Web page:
Russell Westbrook Can’t Be Ignored During KD’s Free Agency Drama


There’s no denying the Oklahoma City Thunder front office has its collective hands full with a superstar player on the verge of an expiring contract. They have to show him that he’s the center of the team’s attention and that they can continue to help him build his legacy. That playing in a relatively small market won’t hurt his numerous endorsement opportunities. And, of course, they’ll have to show him that he has the best chance of winning in Oklahoma City, all while paying him a great sum of money.

Yes, general manager Sam Presti and his staff certainly have their work cut out for them when it comes to re-signing Russell Westbrook.

Wait…did you think I was talking about someone else?

You are absolutely forgiven for thinking that I might be referring to Kevin Durant, whose own contract (if you hadn’t heard) ends at the end of the 2015-16 season. But Westbrook, considered one of the top 10 players in the NBA and who finished fourth in last season’s Most Valuable Player voting, has his own contract ending the following year, in 2017.

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That seems like an eternity way, especially with the start of this season already upon us and a promising campaign getting ready to roll out.

But time is relative and Westbrook will practically be a free agent before you know it. Consider for a moment…how long have we been hearing about Durant’s free agency? How long have there been rumors virtually tying KD to 29 other NBA teams as a potential suitor? One year? Two?

These are the unfortunate conditions that Presti has and will continue to live with. Durant’s deal is the season’s primary focus, despite all claims to the contrary. But then Westbrook – and top-25 NBA player Serge Ibaka – become free agents in 2017 and the focus must shift again. It’s practically guaranteed that the team will not be able to keep all three players, despite what might be a boom in the salary cap over the next few seasons.

what if, in the back of Westbrook’s mind, he might wonder what the team is willing to do to retain him

Should Durant re-sign with OKC, they’ll be committing a pretty penny toward his salary and that of Enes Kanter, who re-signed with the team this past summer. Then, with KD and Kanter already on the books, they’ll have to commit other large sums to Westbrook and/or Ibaka, not to mention Steven Adams and any other role players the team has on the roster. Of course, there’s always the possibility that they can trade Kanter’s huge contract but, unless he continues to blossom defensively, they won’t find any takers for that deal.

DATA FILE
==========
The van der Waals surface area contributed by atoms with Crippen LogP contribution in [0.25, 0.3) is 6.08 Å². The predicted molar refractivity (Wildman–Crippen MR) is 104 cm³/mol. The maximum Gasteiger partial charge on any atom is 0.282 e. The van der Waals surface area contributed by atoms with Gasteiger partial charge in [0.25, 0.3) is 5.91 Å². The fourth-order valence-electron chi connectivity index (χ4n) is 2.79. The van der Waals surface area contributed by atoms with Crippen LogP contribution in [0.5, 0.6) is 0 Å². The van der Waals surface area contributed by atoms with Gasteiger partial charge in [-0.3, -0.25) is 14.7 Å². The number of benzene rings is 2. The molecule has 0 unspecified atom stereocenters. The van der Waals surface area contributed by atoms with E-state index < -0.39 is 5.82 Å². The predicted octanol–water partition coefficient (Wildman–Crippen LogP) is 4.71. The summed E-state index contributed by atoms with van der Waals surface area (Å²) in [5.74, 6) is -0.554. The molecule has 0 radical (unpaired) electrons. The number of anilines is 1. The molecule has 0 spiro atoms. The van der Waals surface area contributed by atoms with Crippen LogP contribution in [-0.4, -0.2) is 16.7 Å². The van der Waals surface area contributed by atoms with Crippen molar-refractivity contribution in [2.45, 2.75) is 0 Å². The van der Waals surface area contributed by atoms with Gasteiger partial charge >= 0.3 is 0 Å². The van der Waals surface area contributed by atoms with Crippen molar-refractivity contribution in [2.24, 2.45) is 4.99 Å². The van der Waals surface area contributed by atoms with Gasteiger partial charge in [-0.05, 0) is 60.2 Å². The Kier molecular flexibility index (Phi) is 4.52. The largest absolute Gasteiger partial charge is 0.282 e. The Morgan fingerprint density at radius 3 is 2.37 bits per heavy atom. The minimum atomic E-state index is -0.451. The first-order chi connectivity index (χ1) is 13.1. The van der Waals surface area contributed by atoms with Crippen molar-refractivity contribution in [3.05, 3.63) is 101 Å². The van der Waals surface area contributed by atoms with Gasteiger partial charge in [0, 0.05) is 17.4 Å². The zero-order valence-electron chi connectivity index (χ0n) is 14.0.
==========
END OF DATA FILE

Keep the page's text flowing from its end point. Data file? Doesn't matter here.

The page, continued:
There’s a bitter irony to the situation. Part of the reason why Kanter was acquired last season was to continue building, showing Durant that the team was willing to make a move and not stand pat as they have so often before. Presti was forced to overpay for Kanter this summer, giving the Thunder the best, immediate chances of winning. Likewise, many suspect that hiring Billy Donovan to replace Scott Brooks was a sign that the team was willing to make a change, perhaps just for change’s sake (although, so far, Donovan seems likely to instill more creativity than Brooks ever did).

But these moves were all done with Durant in mind, a fact that probably isn’t lost on Westbrook. The latter will be the beneficiary as much as the former, but what if, in the back of Westbrook’s mind, he might wonder what the team is willing to do to retain him.

Players have been conditioned, over time, to recite the mantra that the game of basketball is just a business. They use that to justify the few ways available to them to make as much money as they can for themselves; they similarly use it as a defense mechanism when teams use them as pawns. When a team trades you away, it’s a business. When the franchise decides not to pay you, it’s a business.

But, even in business, everyone involved is just human and Westbrook, although often compared to a tireless robot on the court, might feel jilted at the Thunder’s lack of attention.

This isn’t about a rivalry between Durant and the man he’s called a brother and friend; that narrative was mostly squashed years ago. But as Westbrook’s star shines ever brighter (as it did last season when KD was injured), it’s easy to assume he might want to be the focus of the team’s recruiting efforts.

So, even as Presti keeps one eye on Durant, he’d be best served keeping the other on Westbrook and making sure that he’s satisfied with the team’s progress. Or, in the event of the unthinkable, the Oklahoma City Thunder could find themselves losing not just one superstar but two.

Next: Can Serge Ibaka Develop Into a Playmaker for OKC?